Bioethics Blogs

APA Bars Psychologists from Participating in National Security Interrogations; ‘It is time to do the same for psychologists’ involvement in death penalty cases’

 

 

Earlier this month, the American Psychological Association (APA) voted almost unanimously to adopt a policy banning psychologists from participating in national security interrogations, including noncoercive investigations now conducted by the Obama administration.

“The vote followed an emotional debate in which several members said the ban was needed to restore the organization’s reputation after a scathing independent investigation ordered by the association’s board,” The New York Times has reported.

Psychologists are now barred from working at “Guantánamo, CIA black sites and other settings deemed illegal under the Geneva Conventions or the U.N. Convention Against Torture, unless they are working directly for the persons being detained or for an independent third party working to protect human rights,” according to a report by Democracy Now.

The final vote – which was 157-1, with six abstentions and one recusal – resulted in a standing ovation from APA members, as well as many in attendance, including anti-torture activists, some of whom wore T-shirts reading “First, Do No Harm,” a reference to the Hippocratic oath.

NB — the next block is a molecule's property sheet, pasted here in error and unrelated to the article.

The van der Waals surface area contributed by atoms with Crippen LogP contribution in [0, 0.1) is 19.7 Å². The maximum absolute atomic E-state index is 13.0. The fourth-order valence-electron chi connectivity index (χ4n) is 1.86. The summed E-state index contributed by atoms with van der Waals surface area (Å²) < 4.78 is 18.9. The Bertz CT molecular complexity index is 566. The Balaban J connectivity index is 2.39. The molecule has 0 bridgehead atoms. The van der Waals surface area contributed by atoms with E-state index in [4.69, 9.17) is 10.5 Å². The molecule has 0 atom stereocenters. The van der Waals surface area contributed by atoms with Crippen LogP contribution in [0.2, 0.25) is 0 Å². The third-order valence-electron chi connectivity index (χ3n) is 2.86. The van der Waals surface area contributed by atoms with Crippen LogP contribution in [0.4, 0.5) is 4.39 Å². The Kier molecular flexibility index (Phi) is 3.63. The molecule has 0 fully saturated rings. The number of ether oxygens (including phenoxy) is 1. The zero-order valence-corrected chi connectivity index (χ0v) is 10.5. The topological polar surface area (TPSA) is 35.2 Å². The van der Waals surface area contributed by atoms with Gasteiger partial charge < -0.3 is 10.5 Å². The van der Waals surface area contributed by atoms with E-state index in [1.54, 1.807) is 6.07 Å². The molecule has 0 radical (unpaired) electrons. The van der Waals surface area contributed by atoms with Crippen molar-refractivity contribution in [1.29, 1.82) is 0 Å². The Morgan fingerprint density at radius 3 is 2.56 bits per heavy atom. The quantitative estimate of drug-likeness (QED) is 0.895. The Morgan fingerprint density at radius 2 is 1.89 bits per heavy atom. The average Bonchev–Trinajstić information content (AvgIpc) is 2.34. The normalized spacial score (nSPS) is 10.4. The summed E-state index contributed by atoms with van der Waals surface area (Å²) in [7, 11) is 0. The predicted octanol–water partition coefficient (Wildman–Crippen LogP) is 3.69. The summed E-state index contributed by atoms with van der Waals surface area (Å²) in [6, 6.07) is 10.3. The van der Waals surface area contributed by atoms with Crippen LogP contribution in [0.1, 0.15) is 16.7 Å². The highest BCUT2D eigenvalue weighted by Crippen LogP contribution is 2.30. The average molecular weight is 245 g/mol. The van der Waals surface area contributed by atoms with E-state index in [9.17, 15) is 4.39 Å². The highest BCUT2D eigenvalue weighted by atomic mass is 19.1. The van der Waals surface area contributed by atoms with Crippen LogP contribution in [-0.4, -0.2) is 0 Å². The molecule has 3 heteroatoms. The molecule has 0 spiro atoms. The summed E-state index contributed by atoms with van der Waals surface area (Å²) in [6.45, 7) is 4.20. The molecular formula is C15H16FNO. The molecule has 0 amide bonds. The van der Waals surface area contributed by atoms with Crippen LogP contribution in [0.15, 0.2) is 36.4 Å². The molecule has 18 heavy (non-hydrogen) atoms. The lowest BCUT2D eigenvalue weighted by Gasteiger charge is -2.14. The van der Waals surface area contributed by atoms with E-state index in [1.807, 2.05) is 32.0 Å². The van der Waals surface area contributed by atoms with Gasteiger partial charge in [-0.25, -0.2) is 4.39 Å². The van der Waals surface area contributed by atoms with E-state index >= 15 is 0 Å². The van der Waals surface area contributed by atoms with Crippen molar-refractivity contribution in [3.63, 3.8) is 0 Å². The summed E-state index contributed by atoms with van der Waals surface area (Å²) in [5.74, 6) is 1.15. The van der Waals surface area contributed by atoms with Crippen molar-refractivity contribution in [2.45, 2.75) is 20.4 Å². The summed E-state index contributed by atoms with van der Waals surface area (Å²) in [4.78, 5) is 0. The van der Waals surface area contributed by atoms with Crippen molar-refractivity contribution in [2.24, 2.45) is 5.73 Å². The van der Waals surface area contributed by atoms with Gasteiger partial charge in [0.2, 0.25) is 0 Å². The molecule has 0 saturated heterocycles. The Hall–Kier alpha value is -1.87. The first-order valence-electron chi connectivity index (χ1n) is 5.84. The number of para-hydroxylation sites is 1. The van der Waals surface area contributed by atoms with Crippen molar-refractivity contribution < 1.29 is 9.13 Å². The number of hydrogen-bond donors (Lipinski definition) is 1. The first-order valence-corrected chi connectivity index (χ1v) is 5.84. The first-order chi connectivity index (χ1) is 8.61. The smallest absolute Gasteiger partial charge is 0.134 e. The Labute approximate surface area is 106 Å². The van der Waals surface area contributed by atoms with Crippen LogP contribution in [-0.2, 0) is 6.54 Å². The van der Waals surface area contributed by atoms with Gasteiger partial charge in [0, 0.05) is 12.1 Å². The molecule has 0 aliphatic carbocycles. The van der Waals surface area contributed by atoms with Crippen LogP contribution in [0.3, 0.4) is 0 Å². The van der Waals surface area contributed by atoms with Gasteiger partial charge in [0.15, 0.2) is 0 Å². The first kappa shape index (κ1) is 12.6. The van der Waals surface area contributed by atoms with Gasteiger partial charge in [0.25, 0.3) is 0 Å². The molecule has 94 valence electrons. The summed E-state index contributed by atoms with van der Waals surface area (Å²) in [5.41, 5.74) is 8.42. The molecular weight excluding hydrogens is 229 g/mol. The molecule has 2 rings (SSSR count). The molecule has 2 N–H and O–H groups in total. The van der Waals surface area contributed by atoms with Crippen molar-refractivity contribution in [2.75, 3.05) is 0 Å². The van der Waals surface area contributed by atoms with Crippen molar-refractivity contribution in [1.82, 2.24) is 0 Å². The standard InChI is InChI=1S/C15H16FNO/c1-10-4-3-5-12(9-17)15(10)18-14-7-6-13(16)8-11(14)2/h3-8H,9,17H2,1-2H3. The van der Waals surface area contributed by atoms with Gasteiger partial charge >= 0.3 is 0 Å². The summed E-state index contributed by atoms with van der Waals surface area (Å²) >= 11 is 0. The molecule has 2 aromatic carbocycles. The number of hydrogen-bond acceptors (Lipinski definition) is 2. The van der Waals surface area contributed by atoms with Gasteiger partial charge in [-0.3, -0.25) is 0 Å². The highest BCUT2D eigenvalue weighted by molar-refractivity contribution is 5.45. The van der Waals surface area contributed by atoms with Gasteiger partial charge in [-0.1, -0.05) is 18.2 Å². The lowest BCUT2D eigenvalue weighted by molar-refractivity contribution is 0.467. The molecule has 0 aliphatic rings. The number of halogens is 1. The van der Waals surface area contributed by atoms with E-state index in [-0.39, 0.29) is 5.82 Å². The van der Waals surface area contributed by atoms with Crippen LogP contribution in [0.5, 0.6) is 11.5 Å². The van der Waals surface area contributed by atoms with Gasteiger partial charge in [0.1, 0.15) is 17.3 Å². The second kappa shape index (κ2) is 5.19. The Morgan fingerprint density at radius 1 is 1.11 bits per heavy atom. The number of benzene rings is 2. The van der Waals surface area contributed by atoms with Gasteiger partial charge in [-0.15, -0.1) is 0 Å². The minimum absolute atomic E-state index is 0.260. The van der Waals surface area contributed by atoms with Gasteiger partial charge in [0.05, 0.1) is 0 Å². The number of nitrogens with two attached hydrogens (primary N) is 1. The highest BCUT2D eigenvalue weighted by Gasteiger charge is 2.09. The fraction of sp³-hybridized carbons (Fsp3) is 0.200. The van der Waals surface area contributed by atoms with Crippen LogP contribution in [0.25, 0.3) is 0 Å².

Fordham University Center for Ethics Education Director Dr. Celia B. Fisher, who has previously addressed human rights issues with psychologists’ involvement in death penalty assessments, weighs in on the APA’s new policy:

“The most recent APA ban on psychologists’ involvement in national security interrogations makes clear that psychologists’ ethical duties supersede their legal obligations when their activities contribute in any way to a violation of human rights,” Dr. Fisher explained.

In addition, Dr. Fisher, who chaired the 2002 revision of the APA’s Ethics Code and is author of Decoding the Ethics Code: A Practical Guide for Psychologists, now in its third edition, has called for the end of psychologists’ involvement in death penalty evaluations.

The views, opinions and positions expressed by these authors and blogs are theirs and do not necessarily represent that of the Bioethics Research Library and Kennedy Institute of Ethics or Georgetown University.